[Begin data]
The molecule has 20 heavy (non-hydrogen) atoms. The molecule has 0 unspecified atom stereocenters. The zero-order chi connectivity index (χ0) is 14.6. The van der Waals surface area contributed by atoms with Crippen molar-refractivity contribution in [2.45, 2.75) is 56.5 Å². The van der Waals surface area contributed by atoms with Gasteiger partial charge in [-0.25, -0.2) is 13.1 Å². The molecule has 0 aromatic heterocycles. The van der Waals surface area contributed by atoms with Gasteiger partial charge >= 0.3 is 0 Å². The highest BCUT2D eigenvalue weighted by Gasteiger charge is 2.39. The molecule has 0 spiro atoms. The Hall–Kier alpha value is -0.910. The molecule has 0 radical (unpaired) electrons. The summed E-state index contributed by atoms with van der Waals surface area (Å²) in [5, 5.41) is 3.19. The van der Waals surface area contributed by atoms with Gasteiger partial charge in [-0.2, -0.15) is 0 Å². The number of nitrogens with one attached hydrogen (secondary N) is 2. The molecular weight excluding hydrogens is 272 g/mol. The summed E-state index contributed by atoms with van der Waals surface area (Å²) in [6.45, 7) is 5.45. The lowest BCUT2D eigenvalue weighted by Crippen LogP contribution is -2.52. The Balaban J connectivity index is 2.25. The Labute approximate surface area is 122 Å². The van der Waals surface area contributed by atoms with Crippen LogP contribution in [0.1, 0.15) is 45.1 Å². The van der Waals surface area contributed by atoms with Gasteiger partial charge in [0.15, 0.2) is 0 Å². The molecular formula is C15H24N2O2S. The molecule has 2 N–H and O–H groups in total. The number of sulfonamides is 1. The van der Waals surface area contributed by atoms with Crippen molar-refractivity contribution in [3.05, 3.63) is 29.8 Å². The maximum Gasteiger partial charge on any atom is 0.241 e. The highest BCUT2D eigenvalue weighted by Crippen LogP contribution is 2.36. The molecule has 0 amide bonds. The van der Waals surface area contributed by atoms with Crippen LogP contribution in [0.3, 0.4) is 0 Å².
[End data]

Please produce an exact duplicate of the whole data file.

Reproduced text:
The molecule has 20 heavy (non-hydrogen) atoms. The molecule has 0 unspecified atom stereocenters. The zero-order chi connectivity index (χ0) is 14.6. The van der Waals surface area contributed by atoms with Crippen molar-refractivity contribution in [2.45, 2.75) is 56.5 Å². The van der Waals surface area contributed by atoms with Gasteiger partial charge in [-0.25, -0.2) is 13.1 Å². The molecule has 0 aromatic heterocycles. The van der Waals surface area contributed by atoms with Gasteiger partial charge >= 0.3 is 0 Å². The highest BCUT2D eigenvalue weighted by Gasteiger charge is 2.39. The molecule has 0 spiro atoms. The Hall–Kier alpha value is -0.910. The molecule has 0 radical (unpaired) electrons. The summed E-state index contributed by atoms with van der Waals surface area (Å²) in [5, 5.41) is 3.19. The van der Waals surface area contributed by atoms with Gasteiger partial charge in [-0.2, -0.15) is 0 Å². The number of nitrogens with one attached hydrogen (secondary N) is 2. The molecular weight excluding hydrogens is 272 g/mol. The summed E-state index contributed by atoms with van der Waals surface area (Å²) in [6.45, 7) is 5.45. The lowest BCUT2D eigenvalue weighted by Crippen LogP contribution is -2.52. The Balaban J connectivity index is 2.25. The Labute approximate surface area is 122 Å². The van der Waals surface area contributed by atoms with Crippen LogP contribution in [0.1, 0.15) is 45.1 Å². The van der Waals surface area contributed by atoms with Gasteiger partial charge in [0.15, 0.2) is 0 Å². The molecular formula is C15H24N2O2S. The molecule has 2 N–H and O–H groups in total. The number of sulfonamides is 1. The van der Waals surface area contributed by atoms with Crippen molar-refractivity contribution in [3.05, 3.63) is 29.8 Å². The maximum Gasteiger partial charge on any atom is 0.241 e. The highest BCUT2D eigenvalue weighted by Crippen LogP contribution is 2.36. The molecule has 0 amide bonds. The van der Waals surface area contributed by atoms with Crippen LogP contribution in [0.3, 0.4) is 0 Å².